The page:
The easiest way to avoid paying overdraft protection fees is to make sure your balance never drops below zero dollars. You can track your balance online or via the bank's mobile app. Ask your bank about balance alerts, which are text messages or emails once your balance hits a certain dollar amount to let you know you're close to overdrawing.
You can also choose a bank that doesn't charge overdraft protection fees. There are plenty of institutions with free overdraft protection services, including Chase, Capital One, and Varo.
4. Insufficient funds fees
An insufficient funds fee is similar to an overdraft fee, but it's a little different. You'll pay a insufficient funds fee if a purchase would overdraw your account, and the bank denies your transaction.
A bank charges an insufficient funds fee when a check bounces or you don't have enough money in your account to cover an automatic payment. The fee amount and daily limits are usually the same as its overdraft fees.
How to avoid insufficient funds fees
Because these fees are similar to overdraft fees, enrolling in overdraft protection could help you out. You may also bank with a company that doesn't charge overdraft or insufficient funds fees.
5. Out-of-network ATM fees
Banks typically have ATM networks. Use an in-network ATM to check your balance or withdraw money for free.
But the bank may charge you for using an ATM outside of that network, usually $2 or $3. Additionally, the ATM provider will probably charge you a few more dollars.
How to avoid out-of-network ATM fees
Choose a bank that a) has a large ATM network, and b) has a machine close to your home or office.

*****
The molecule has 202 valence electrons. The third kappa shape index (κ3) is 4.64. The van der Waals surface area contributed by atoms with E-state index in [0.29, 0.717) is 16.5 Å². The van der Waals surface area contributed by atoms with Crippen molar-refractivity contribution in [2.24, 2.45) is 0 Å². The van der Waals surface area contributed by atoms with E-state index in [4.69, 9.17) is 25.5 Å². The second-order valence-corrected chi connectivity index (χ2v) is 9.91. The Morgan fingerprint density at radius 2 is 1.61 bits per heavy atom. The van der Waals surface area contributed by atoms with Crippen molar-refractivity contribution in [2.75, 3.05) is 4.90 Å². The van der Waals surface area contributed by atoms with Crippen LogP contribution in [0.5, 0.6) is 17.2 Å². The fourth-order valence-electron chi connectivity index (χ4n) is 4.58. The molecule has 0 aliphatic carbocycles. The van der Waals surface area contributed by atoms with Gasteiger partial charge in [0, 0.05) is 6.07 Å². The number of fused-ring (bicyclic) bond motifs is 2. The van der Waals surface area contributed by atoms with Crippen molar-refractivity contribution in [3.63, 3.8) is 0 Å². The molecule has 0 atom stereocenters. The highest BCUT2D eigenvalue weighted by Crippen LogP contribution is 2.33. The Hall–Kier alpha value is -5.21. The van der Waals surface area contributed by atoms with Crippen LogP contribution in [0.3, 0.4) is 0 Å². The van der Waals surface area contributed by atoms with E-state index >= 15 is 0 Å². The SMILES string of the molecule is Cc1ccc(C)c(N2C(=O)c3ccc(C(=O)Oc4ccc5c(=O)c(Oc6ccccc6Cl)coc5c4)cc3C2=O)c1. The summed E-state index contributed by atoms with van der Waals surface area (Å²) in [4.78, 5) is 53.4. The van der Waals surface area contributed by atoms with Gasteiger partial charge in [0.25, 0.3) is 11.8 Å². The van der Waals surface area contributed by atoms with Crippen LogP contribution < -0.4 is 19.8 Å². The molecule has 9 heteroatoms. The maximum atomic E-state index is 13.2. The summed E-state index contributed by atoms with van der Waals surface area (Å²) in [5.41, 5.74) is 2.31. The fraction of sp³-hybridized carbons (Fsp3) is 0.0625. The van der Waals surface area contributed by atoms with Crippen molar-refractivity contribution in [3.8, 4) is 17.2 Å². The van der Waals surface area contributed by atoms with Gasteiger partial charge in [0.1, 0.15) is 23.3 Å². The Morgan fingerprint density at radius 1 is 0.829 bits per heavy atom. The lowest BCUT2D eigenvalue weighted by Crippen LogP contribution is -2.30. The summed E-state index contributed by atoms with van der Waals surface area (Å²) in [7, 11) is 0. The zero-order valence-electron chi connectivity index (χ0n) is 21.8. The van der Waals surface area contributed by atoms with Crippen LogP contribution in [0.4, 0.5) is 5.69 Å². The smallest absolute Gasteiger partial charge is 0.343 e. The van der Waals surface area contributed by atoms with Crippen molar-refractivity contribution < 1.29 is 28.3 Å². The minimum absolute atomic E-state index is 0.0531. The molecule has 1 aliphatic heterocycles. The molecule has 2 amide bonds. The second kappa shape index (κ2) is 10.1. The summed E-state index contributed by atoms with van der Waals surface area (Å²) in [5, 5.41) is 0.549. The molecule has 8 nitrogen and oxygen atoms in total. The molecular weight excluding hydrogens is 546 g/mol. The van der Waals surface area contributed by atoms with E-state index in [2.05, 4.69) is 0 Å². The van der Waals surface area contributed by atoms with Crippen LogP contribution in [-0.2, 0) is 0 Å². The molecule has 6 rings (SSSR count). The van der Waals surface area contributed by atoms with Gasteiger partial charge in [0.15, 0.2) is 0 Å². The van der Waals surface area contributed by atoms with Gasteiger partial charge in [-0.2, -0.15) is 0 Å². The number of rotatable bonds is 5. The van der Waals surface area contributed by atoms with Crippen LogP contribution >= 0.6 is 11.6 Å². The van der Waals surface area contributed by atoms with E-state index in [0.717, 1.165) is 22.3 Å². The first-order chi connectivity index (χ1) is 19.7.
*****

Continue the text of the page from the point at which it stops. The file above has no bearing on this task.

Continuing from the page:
You could bank with an institution that doesn't charge out-of-network fees. Some banks will also reimburse you if an ATM provider charges you. For instance, Alliant Credit Union won't charge you for using an out-of-network ATM, and it reimburses up to $20 per month for any fees charged by ATM providers.
6. Foreign transaction fees
A foreign transaction fee is a charge for using your debit card outside the US.
There are two main types of foreign transaction fees: one for buying something with your debit card, and one for using an ATM abroad.
Debit card issuers Visa and Mastercard both charge a 1% foreign transaction fee. Many institutions require you to cover this fee, and some charge an extra percentage on top of that.
For an ATM transaction, some banks charge the fee they'd normally impose for using an out-of-network ATM fee on top of the normal percentage they charge for foreign transactions. For example, TD Bank charges a 3% foreign transaction fee, plus an additional $3 for using an out-of-network ATM.
How to avoid foreign transaction fees
Foreign transaction fees are typically unavoidable if you want to use your debit card abroad. But to pay less in foreign transaction fees, you can withdraw more money at once so you don't have to return to the ATM later. You should also consider whether you feel safe carrying a large sum of cash, though.
Not all banks charge foreign transaction fees. If you travel regularly, you may want to choose a bank like Capital One, Charles Schwab, or Discover.
7. Excess transaction fees
Legally, you're restricted from withdrawing money from a savings account more than six times per month. Most banks charge a fee if you make more than six monthly transactions, usually around $10.
How to avoid excess transaction fees
During the coronavirus pandemic, banks are no longer legally required to penalize you for exceeding six monthly transactions. Some banks have waived their fees all together, others have increased the number of times you can withdraw. Check with your bank about its new excess transaction policy.
But how can you avoid these fees even after the law is reinstated? You may want to keep more money in your checking account as a buffer so you don't consistently need to use money from savings.
You could also open a savings account with a bank that doesn't charge excess transaction fees. The law is that banks must penalize you, not that they must charge a fee. Some institutions, like Synchrony and Discover, let you exceed six transactions a certain number of times, then close your account if you go over the limit too often.